Map showing territorial changes during the course of the 2015 Quneitra Offensive. Map covers the entirety of Quneitra Governorate, with the main area of fighting delimited with a box with a broken black line border.
The Quneitra offensive (June 2015) was launched by Syrian rebel forces, during the Syrian Civil War, in order to capture the last government-held positions in Quneitra Governorate: Hader, Madinat al-Baath, Khan Arnabah and the strategic hill of Tell Krum. The other objective was connecting southern rebel-held parts of Syria with Western Ghouta.
The offensive was launched on 16 June 2015. It was unclear who started the operation, with some reports saying it was the Southern Front of the Free Syrian Army, while others that it was a newly formed coalition called Jaish al-Haramoun, which was established by the al-Qaeda-linked al-Nusra Front. According to the Southern Front, it specifically forbade the participation of al-Nusra, with a spokesman stating it does "not share the vision for a free Syria we are fighting for".
The next day, the rebels surrounded the Druze town of Hadar, after they seized the Tuloul al-Hamar area, including the strategic Tal Hamr hill north of the town. Also, the rebels launched simultaneous attacks targeting Tal Shaar, Tal al Bazzaq and the town of Jaba. The attacks were repelled by Syrian armed forces.
On 19 June, the SOHR reported that rebels had captured a large quantity of ammunition and weapons during ongoing clashes in the Tuloul al-Hamar area, while local government reinforcements were deployed to aid the besieged Druze militia in Hader. Later that day, the Syrian Army's 9th Division recaptured Tal Hamr hill, making Hader no longer besieged. In response to the Army counter-attack, rebels brought in new reinforcements.
On 20 June, the 'Army of Conquest in the southern region' was established and immediately took part in the campaign in Quneitra, while the FSA announced the battle for the 160th Battalion, Infantry Battalion and Military Police barrier in Quneitra. The next day, FSA's First Army announced it would not cooperate with the Army of Conquest.
As of 23 June, fighting continued at the towns of Beit Jinn, Jabatha Al-Khashab and Ufaniya, while the rebels once again seized several positions in the Tuloul al-Hamar area, with the Army making attempts to regain them over the following several days.
On 25 June, opposition activists claimed fighting took place in Jaba village, located along the primary supply line for the government forces stationed in some of the villages and hills north of Quneitra. The rebels also claimed they were in the process of opening the way to Beit Jinn, in an attempt to trap several military brigades in the surrounding al-Hamar highlands, and cut the supply lines of government forces to Quneitra. They also claimed to had seized heat-seeking anti-aircraft Cobra rockets from military installations in the al-Hamar highlands.
Israel – Israel, which has a large Druze population has been watching the offensive closely. The BBC reported that "thousands of Druze protested in villages across Israel, calling on the government and international community to come to the aid of their brethren in Syria". The Israeli government has stated that it will not send troops to Druze areas of Syria, though the government did lobby the United States for increased aid to the Druze populations on the Syrian side of the border. However, Gadi Eizenkot, Chief of Staff of the Israeli Defense Force has stated that the "IDF will do everything it can to prevent a massacre of Syrian refugees who have taken refuge near the border with Israel".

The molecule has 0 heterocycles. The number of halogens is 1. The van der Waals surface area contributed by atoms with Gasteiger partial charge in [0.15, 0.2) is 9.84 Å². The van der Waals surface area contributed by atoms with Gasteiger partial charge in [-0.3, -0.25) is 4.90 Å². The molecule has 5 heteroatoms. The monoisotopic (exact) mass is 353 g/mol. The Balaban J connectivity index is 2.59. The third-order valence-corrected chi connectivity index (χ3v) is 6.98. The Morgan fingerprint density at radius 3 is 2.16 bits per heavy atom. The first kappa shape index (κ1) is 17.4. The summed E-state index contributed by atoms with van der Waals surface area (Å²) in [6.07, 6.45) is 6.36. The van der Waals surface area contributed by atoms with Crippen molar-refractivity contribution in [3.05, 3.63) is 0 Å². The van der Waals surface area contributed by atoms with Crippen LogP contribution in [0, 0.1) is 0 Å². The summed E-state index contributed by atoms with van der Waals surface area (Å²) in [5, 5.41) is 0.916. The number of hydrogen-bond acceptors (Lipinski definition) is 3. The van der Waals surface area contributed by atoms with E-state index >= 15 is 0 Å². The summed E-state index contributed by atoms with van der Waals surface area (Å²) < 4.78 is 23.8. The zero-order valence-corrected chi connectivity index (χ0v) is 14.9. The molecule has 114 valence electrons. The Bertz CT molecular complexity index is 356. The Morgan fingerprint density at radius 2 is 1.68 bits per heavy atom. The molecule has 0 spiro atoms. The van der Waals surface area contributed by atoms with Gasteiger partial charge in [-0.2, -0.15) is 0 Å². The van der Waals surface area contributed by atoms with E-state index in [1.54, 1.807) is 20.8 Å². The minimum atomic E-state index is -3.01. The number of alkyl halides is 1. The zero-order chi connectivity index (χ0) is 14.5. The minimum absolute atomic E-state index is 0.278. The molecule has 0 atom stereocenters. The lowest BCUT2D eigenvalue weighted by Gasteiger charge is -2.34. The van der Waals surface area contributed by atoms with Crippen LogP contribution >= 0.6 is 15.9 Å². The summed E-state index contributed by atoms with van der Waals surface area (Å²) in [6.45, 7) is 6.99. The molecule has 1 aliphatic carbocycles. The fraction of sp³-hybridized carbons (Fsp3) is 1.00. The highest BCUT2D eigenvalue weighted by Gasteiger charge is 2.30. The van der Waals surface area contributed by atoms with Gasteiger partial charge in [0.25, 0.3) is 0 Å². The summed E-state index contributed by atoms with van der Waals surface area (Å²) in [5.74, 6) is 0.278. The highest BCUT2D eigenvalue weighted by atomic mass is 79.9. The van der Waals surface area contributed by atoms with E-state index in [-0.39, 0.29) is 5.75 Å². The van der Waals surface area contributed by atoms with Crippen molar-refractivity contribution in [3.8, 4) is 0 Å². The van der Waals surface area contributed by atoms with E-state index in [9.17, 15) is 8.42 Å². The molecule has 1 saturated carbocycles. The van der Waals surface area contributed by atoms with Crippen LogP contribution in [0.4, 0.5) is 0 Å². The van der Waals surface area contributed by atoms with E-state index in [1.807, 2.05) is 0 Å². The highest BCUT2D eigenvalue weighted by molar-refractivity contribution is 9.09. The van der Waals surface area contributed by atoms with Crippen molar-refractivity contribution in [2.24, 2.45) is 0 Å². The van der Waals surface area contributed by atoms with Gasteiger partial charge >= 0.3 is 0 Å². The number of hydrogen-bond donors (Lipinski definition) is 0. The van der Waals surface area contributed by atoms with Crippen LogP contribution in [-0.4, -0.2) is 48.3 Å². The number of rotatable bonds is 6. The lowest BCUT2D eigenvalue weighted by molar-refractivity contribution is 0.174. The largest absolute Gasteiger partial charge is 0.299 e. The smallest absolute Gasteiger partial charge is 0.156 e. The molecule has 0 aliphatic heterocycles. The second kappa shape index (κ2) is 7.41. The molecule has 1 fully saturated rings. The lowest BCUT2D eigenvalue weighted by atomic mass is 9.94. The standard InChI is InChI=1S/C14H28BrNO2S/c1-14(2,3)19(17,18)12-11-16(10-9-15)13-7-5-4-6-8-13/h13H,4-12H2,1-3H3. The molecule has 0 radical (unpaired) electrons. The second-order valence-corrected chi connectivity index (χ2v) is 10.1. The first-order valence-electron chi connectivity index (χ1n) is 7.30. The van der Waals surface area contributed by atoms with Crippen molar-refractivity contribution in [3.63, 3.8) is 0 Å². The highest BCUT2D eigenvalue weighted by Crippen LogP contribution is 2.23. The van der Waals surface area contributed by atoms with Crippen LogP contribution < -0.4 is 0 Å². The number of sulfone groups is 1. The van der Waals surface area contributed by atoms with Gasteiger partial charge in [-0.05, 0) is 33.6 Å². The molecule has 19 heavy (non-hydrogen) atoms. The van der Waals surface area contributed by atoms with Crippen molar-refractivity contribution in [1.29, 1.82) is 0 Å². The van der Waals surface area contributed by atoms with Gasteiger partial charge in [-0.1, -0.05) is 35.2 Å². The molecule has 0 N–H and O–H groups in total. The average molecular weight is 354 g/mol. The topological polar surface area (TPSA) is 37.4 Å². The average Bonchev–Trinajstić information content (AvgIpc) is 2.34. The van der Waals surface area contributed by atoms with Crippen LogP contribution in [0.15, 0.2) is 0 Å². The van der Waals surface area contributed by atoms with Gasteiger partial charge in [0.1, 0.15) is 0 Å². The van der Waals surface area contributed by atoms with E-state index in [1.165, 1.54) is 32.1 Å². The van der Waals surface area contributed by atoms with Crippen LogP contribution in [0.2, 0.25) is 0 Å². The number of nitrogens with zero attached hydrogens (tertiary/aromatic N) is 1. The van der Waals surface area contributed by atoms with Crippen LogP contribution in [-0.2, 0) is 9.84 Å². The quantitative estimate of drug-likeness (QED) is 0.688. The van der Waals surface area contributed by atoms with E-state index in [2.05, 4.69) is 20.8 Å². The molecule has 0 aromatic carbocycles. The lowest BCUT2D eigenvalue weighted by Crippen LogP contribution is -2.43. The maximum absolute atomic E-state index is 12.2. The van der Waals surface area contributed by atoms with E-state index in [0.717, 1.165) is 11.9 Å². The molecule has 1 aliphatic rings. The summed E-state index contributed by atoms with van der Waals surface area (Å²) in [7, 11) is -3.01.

Lebanon - Reactions among Druze politicians in Lebanon varied, though all expressed concern for Druze populations in Syria. Walid Jumblatt, leader of the predominantly Druze Progressive Socialist Party, "called on Syrian Druze to support the rebellion in their country, arguing that the real threat to them came from a government that killed dozens of people every day". Alternatively, Wiam Wahhab of the Lebanese Unification Movement, a supporter of Bashar al-Assad, disagreed with Jumblatt's suggestion and instead "appealed for "money, volunteers, weapons" to help those in Suweida defend themselves".
In late July 2015, it was reported that the Syrian Armed Forces targeted the rebel contingents at the towns of Jabatha Al-Khashab, Turnajah, Al-Hamidiyah, Al-Samadaniyah Al-Sharqiyah, and Al-Ajraf.
On 25 August 2015, it was reported that the rebels had control of the Tuloul al-Hamar, from which they sniped cars travelling on the three-kilometer dirt road between the government-held towns of Hader and Harfa.
In late August and early September, rebel attacks on Madinat al-Baath and Khan Arnabah from Samadaniyah al-Gharbi-Al-Hamidiyah axis and Al-Huriyah-Ufaniyah axis were repelled.
On 27 Sep 2015, it was reported that Israeli rockets had struck Syrian army positions in Brigade 90, Nabi' al-Fawwar and Tel ash Shahm army base.
^ ab"Syria conflict: Rebels launch Quneitra offensive". BBC News. 17 June 2015. Retrieved 17 June 2015. 'Isam al-Rayyis, spokesman for the opposition forces tweeted that the groups involved in the operation signed an agreement that does not include the al-Nusrah Front (al-Qaeda affiliate in Syria). al-Rayyis clarified that the groups involved in the attack were fighting under the banner of the Free Syrian Army. The Southern Front had "prohibited" al-Nusra from joining the operation because it did "not share the vision for a free Syria we are fighting for", he added.
^ ab"In Syria, Rebel Disputes Will Not Halt Southern Offensive". Stratfor. 17 June 2015. Retrieved 18 June 2015. Though not formally integrated into the offensive, Jabhat al-Nusra established its own operations room and has participated in the fighting — mostly around Hadar, to the north — though it has been isolated from the Southern Front.